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A 10kW Solar system in Sydney is becoming a popular system size for larger households and businesses as solar power prices continue to fall and significant government rebates remain in place.
The price of a good-quality 10kW system with a Sungrow inverter has fallen dramatically in recent years to under $9,000 fully installed.
There are a number of factors that need to be considered when installing a 10kW solar system, and installation costs can vary considerably. A large house, shed or barn roof will have very few if any additional installation costs, whereas some homes will have detailed roofs where panels need to be installed across multiple roof sections. In this case we recommend Enphase Microinverters where each panel operates independently of the others.
As a rough guide, 10kW systems start at under $9,000, (repayments are available using a Low-Interest Green Loan) for a good quality inverter such as the new ADA model from Sungrow, with premium panels such as Trina Vertex Modules and a straightforward installation.
A top-of-the-range system using Enphase Micro Inverter will start at roughly $12,500-$13,000, and maybe a little more depending on the site. We are now selling most of our solar systems using Enphase Micro-Inverters with panel-level output and monitoring. These systems can significantly increase output on shaded roofs but are certainly not limited to unfavourable conditions. Find out more: The Benefits of Enphase Microinverters vs. String Inverters, Even on an Unshaded Roof.
There are also situations where we need to maximise output using a restricted roof area. In this case, we will need to use high-efficiency panels such as the 1KOMMA5 420W all-black panels. This will increase the initial outlay but will maximise returns over the life of the system.
10kW Solar System Details
10kW Panel Array: as few as 24 x 420W 1KOMMA5 panels.
Inverter: 10kW with a maximum of 2 strings, SolarEdge, or 1 x Enphase Micro Inverter per panel for maximum performance
Mounting Kit: Solaray can design a mounting solution for almost all roof types. The two main exclusions are asbestos and slate roofs.
Estimated output: 14,235 kWh per year, or an average of 39 kWh a day.
Energy Cost Reduction: Multiply expected output by the cost of power per kWh to see how much you could save if you use all of the solar power that is generated. This figure can be up to approximately $4,400 per year and will change depending on the price you pay for electricity. Talk to the Solaray Team today for personalised advice and performance guidelines.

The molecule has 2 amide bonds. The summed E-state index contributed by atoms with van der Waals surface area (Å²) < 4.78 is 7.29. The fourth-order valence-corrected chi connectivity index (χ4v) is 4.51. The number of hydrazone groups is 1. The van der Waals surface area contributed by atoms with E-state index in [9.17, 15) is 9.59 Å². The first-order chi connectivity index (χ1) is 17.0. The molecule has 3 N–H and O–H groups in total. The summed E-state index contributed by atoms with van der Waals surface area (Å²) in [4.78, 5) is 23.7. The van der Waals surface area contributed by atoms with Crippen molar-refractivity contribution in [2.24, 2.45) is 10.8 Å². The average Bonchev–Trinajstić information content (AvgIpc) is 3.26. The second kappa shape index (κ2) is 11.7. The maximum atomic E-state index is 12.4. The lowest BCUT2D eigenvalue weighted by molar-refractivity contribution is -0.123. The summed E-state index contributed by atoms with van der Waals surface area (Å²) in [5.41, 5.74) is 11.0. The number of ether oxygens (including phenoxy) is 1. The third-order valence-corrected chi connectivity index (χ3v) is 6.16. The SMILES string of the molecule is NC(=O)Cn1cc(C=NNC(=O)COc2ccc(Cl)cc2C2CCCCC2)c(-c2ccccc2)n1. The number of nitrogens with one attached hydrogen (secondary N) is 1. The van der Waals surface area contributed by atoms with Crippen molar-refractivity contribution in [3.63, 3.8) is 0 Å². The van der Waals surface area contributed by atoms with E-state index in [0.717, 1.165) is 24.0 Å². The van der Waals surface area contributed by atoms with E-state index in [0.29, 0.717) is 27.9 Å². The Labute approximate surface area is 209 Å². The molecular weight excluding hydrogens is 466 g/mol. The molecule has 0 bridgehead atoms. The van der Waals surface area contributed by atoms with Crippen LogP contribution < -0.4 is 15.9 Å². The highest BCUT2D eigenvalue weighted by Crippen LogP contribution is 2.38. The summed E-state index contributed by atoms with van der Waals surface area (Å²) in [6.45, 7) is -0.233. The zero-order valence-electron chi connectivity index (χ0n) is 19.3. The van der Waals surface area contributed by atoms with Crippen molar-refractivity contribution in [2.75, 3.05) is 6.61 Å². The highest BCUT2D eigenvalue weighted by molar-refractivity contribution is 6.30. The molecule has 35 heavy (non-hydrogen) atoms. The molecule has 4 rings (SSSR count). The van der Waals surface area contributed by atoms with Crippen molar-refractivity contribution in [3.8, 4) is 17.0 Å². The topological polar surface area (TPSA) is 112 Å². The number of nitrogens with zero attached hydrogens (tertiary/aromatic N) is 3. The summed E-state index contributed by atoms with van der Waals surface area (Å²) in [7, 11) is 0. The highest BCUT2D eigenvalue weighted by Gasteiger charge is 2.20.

With a possible return on investment of between 3 – 5 years, a 10kW solar power solution is now an attractive investment option for your home or business to significantly reduce your power bills and to run your home or business on renewable energy.
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10kW Solar System Output
According to the Clean Energy Council Guidelines, A 10kW solar system in Sydney will output around 39 kWh a day (averaged out across the year), outputting more on the long summer days, and less in winter. It is important to understand that this 39 kWh of solar power will be produced during daylight hours, and typically as a bell curve as illustrated below. Depending on how much power you use during the day, typically you would want to have a quarterly power bill of over $1000 (at least approx. 40 kWh a day excluding any off-peak hot water) to make good use of a 10kW system.
A solar system will peak when the sun is shining directly onto the panels, so for an array facing north, this will be for approximately 4 hours during the middle of the day. You can see in the graph how shade from clouds immediately results in a drop off of solar power, and that in summer the system will continue operating until 7 pm if you have the panels installed to catch the late afternoon sun.
The most important point to take away from this example is that a 10kW system will almost never reach its peak output. For that to happen, it has to be the right time of the day, the right time of the year, clear skies and not too hot. In this example, the system is installed on a tin roof with a very slight pitch of about 5 degrees. In Sydney, panels that are installed flat will be working at their peak efficiency during summer because the sun is so high in the sky.
We recommend that for larger systems the panel array is split into two strings of panels. The most popular option is to have one string of panels facing north and the other west of north. This helps distribute the output into the afternoon, making it easier to use more of the solar power as it is generated. This is especially important for households with time-of-use billing, when the cost of power during the peak billing period of 2 pm to 8 pm can be up over 50 cents a kWh.